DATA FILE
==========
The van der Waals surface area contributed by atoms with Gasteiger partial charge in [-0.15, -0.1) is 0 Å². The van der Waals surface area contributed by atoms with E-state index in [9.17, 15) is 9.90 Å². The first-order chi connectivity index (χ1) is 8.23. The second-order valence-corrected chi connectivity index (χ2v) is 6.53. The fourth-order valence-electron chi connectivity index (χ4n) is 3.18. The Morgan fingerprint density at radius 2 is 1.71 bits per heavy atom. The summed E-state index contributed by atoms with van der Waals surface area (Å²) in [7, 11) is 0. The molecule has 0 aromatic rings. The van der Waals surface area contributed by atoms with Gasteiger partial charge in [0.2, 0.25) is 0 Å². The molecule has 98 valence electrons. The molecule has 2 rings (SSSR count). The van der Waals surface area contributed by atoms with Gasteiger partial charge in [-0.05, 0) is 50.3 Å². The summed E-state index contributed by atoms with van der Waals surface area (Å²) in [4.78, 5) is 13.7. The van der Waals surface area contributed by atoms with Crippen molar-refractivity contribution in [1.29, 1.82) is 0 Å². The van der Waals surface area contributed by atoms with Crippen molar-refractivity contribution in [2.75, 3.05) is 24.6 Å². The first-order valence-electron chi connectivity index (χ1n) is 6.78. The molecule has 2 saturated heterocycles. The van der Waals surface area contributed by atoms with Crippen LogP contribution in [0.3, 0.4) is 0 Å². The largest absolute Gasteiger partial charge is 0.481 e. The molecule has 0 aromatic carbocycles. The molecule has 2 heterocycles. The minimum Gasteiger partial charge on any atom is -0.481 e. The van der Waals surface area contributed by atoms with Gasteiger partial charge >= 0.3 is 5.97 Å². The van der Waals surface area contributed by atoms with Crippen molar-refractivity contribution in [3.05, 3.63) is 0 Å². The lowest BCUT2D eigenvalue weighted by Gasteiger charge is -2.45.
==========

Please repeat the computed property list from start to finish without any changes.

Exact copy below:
The van der Waals surface area contributed by atoms with Gasteiger partial charge in [-0.15, -0.1) is 0 Å². The van der Waals surface area contributed by atoms with E-state index in [9.17, 15) is 9.90 Å². The first-order chi connectivity index (χ1) is 8.23. The second-order valence-corrected chi connectivity index (χ2v) is 6.53. The fourth-order valence-electron chi connectivity index (χ4n) is 3.18. The Morgan fingerprint density at radius 2 is 1.71 bits per heavy atom. The summed E-state index contributed by atoms with van der Waals surface area (Å²) in [7, 11) is 0. The molecule has 0 aromatic rings. The van der Waals surface area contributed by atoms with Gasteiger partial charge in [0.2, 0.25) is 0 Å². The molecule has 98 valence electrons. The molecule has 2 rings (SSSR count). The van der Waals surface area contributed by atoms with Gasteiger partial charge in [-0.05, 0) is 50.3 Å². The summed E-state index contributed by atoms with van der Waals surface area (Å²) in [4.78, 5) is 13.7. The van der Waals surface area contributed by atoms with Crippen molar-refractivity contribution in [1.29, 1.82) is 0 Å². The van der Waals surface area contributed by atoms with Crippen molar-refractivity contribution in [2.75, 3.05) is 24.6 Å². The first-order valence-electron chi connectivity index (χ1n) is 6.78. The molecule has 2 saturated heterocycles. The van der Waals surface area contributed by atoms with Crippen LogP contribution in [0.3, 0.4) is 0 Å². The largest absolute Gasteiger partial charge is 0.481 e. The molecule has 0 aromatic carbocycles. The molecule has 2 heterocycles. The minimum Gasteiger partial charge on any atom is -0.481 e. The van der Waals surface area contributed by atoms with Gasteiger partial charge >= 0.3 is 5.97 Å². The van der Waals surface area contributed by atoms with Crippen molar-refractivity contribution in [3.05, 3.63) is 0 Å². The lowest BCUT2D eigenvalue weighted by Gasteiger charge is -2.45.